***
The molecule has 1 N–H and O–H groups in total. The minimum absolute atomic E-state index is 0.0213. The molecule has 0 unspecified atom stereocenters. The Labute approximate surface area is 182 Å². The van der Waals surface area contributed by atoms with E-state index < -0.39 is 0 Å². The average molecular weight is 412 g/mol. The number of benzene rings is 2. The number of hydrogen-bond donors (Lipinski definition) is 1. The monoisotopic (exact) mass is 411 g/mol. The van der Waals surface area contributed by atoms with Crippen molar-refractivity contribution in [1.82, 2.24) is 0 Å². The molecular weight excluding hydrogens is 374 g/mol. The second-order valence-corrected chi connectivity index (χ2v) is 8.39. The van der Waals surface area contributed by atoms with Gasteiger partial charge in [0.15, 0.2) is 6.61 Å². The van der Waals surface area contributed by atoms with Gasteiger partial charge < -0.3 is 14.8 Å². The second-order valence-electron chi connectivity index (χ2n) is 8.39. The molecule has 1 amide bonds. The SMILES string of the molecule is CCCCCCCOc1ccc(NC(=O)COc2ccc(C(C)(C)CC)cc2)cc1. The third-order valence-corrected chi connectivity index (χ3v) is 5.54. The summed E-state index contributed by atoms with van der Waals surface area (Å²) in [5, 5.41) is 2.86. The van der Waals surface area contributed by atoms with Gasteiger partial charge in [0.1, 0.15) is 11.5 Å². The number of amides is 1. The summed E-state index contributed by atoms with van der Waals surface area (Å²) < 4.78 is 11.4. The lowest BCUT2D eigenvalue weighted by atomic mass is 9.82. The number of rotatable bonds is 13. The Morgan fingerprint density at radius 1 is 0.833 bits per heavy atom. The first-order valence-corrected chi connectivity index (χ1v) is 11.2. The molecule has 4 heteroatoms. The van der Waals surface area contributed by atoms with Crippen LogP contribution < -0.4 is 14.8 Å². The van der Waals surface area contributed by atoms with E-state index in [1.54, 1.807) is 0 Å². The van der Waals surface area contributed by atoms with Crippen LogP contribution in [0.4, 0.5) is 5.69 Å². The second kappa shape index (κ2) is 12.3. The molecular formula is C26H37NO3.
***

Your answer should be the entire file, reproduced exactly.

The molecule has 1 N–H and O–H groups in total. The minimum absolute atomic E-state index is 0.0213. The molecule has 0 unspecified atom stereocenters. The Labute approximate surface area is 182 Å². The van der Waals surface area contributed by atoms with E-state index < -0.39 is 0 Å². The average molecular weight is 412 g/mol. The number of benzene rings is 2. The number of hydrogen-bond donors (Lipinski definition) is 1. The monoisotopic (exact) mass is 411 g/mol. The van der Waals surface area contributed by atoms with Crippen molar-refractivity contribution in [1.82, 2.24) is 0 Å². The molecular weight excluding hydrogens is 374 g/mol. The second-order valence-corrected chi connectivity index (χ2v) is 8.39. The van der Waals surface area contributed by atoms with Gasteiger partial charge in [0.15, 0.2) is 6.61 Å². The van der Waals surface area contributed by atoms with Gasteiger partial charge < -0.3 is 14.8 Å². The second-order valence-electron chi connectivity index (χ2n) is 8.39. The molecule has 1 amide bonds. The SMILES string of the molecule is CCCCCCCOc1ccc(NC(=O)COc2ccc(C(C)(C)CC)cc2)cc1. The third-order valence-corrected chi connectivity index (χ3v) is 5.54. The summed E-state index contributed by atoms with van der Waals surface area (Å²) in [5, 5.41) is 2.86. The van der Waals surface area contributed by atoms with Gasteiger partial charge in [0.1, 0.15) is 11.5 Å². The number of amides is 1. The summed E-state index contributed by atoms with van der Waals surface area (Å²) < 4.78 is 11.4. The lowest BCUT2D eigenvalue weighted by atomic mass is 9.82. The number of rotatable bonds is 13. The Morgan fingerprint density at radius 1 is 0.833 bits per heavy atom. The first-order valence-corrected chi connectivity index (χ1v) is 11.2. The molecule has 4 heteroatoms. The van der Waals surface area contributed by atoms with Crippen LogP contribution < -0.4 is 14.8 Å². The van der Waals surface area contributed by atoms with E-state index in [1.54, 1.807) is 0 Å². The van der Waals surface area contributed by atoms with Crippen LogP contribution in [0.4, 0.5) is 5.69 Å². The second kappa shape index (κ2) is 12.3. The molecular formula is C26H37NO3.